This article is part 3 of a 3 part series. For Part 1, click here. For Part 2, click here.
“Whiplash” is considered a non-medical term that encompasses a range of injuries. These injuries typically affect the neck and are caused by a sudden movement of the neck associated with extension or forceful backward bending. The medical term “cervical acceleration-deceleration” (CAD) is considered to be a more accurate description of what happens during a car accident, and the term “whiplash associated disorders” (WAD) describes the injury’s residual signs and symptoms.
WAD or CAD is most commonly associated with motor vehicle collisions (MVCs), when a vehicle is struck from behind. Other less common causes include: dancing (especially “headbanging”), falls from stools or ladders, bicycle injuries, horse-related injuries, and many others. In the United Kingdom in 2007, 430,000 people made an insurance claim for WAD, accounting for 14% of every driver’s premium. In the United States (US), over 1 million WAD injuries occur annually due to car accidents alone with an estimated 3.8 cases per 1000 people per year. An estimated 6.2% of the US population has “late whiplash syndrome” or long-term problems associated with WAD.
Prior to the advent of the automobile, WAD was referred to as “railroad spine” (as it often resulted from a train crash). WAD also occurrs frequently in pilots landing on aircraft carriers due to the rapid deceleration that occurred as the planes landed and suddenly braked. When one thinks of “whiplash,” the visual of a high speed crash comes to mind. However, WAD can occur at speeds less than 15 mph (~24 kmh) due to less crash energy absorption by crushing metal. Since there is less car damage at lower speeds, that energy is transferred to the contents (the people) inside the car.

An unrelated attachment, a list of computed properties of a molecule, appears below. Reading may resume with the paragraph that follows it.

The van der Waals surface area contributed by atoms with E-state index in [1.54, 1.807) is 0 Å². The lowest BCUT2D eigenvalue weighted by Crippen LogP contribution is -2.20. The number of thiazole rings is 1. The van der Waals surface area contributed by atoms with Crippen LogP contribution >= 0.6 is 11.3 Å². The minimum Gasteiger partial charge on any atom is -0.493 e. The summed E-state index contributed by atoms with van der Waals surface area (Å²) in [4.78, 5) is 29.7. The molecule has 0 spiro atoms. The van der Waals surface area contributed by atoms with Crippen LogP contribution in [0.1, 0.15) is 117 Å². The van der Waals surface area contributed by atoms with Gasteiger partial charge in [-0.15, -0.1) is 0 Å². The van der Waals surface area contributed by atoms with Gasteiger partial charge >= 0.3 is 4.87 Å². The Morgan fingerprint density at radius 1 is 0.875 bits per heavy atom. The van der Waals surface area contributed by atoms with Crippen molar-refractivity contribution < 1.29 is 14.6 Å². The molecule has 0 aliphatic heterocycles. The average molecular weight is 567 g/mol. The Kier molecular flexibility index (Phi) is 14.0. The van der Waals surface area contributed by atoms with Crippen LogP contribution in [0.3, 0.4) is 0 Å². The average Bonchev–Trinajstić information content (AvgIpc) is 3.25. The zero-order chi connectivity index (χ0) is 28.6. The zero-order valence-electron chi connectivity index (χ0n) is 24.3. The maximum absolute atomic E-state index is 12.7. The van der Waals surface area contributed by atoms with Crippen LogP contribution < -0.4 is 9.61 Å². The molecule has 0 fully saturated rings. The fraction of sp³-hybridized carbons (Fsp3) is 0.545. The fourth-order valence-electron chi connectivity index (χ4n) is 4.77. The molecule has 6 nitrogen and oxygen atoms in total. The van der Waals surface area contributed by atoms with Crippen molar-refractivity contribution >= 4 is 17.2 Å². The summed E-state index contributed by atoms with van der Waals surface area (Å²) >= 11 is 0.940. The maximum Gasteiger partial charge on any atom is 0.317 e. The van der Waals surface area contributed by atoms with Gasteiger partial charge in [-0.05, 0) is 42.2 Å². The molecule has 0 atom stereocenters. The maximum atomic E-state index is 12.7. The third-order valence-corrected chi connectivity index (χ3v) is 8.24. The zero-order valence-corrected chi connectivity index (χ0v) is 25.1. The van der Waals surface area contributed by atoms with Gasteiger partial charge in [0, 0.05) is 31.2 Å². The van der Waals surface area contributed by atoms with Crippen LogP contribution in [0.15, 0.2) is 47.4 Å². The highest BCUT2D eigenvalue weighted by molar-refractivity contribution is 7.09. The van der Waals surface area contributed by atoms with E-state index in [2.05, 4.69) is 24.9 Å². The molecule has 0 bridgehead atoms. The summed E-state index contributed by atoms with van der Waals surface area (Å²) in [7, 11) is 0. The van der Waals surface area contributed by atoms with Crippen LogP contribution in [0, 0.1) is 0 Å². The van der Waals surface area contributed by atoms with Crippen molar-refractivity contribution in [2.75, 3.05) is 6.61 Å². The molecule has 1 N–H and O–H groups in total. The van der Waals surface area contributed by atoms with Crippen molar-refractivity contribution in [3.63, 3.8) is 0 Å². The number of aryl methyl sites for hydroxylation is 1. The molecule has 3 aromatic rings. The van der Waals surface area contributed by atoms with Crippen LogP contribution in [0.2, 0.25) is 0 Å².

The neck consists of 7 vertebrae, 6 disks, 8 pairs of nerves, and muscles, ligaments and other “soft-tissues.” There are 4 phases of injury (initial, retraction, extension, and rebound), which all occur within 300 msec. Because it takes about 800msec to voluntarily contract a muscle, you can’t really “prepare” or fully brace for the impact. Most injuries occur at C5 and C6 in the lower part of the neck between 150 and 300 msec. of the cycle. Factors that influence injury include: the seat back angle, the seat back rebound, the headrest position, the direction the head is positioned at impact (worse if rotated), the occupants gender (females are at greater risk due to a more thin, less muscular neck), the size of each vehicle involved, and more. All these factors make it extremely challenging to accurately reconstruct a MVC on paper.
The most common symptoms associated with WAD include neck and upper back pain, headaches,and referred pain into the mid-back or down an arm and sometimes legs. The onset of symptoms can be immediate or delayed for days. Risk factors that worsen the prognosis of a case include: the presence of radiating pain from the neck to the arm and hand that follows a specific nerve, failure to respond to initial treatment, a delay in getting treated, and being placed in a cervical collar (especially if not allowing to be mobilized and exercised — i.e. chiropractic care). The key to the success of WAD treatment is to get treated immediately, don’t restrict yourself to a cervical collar, unless you have an unstable fracture, and do your exercises!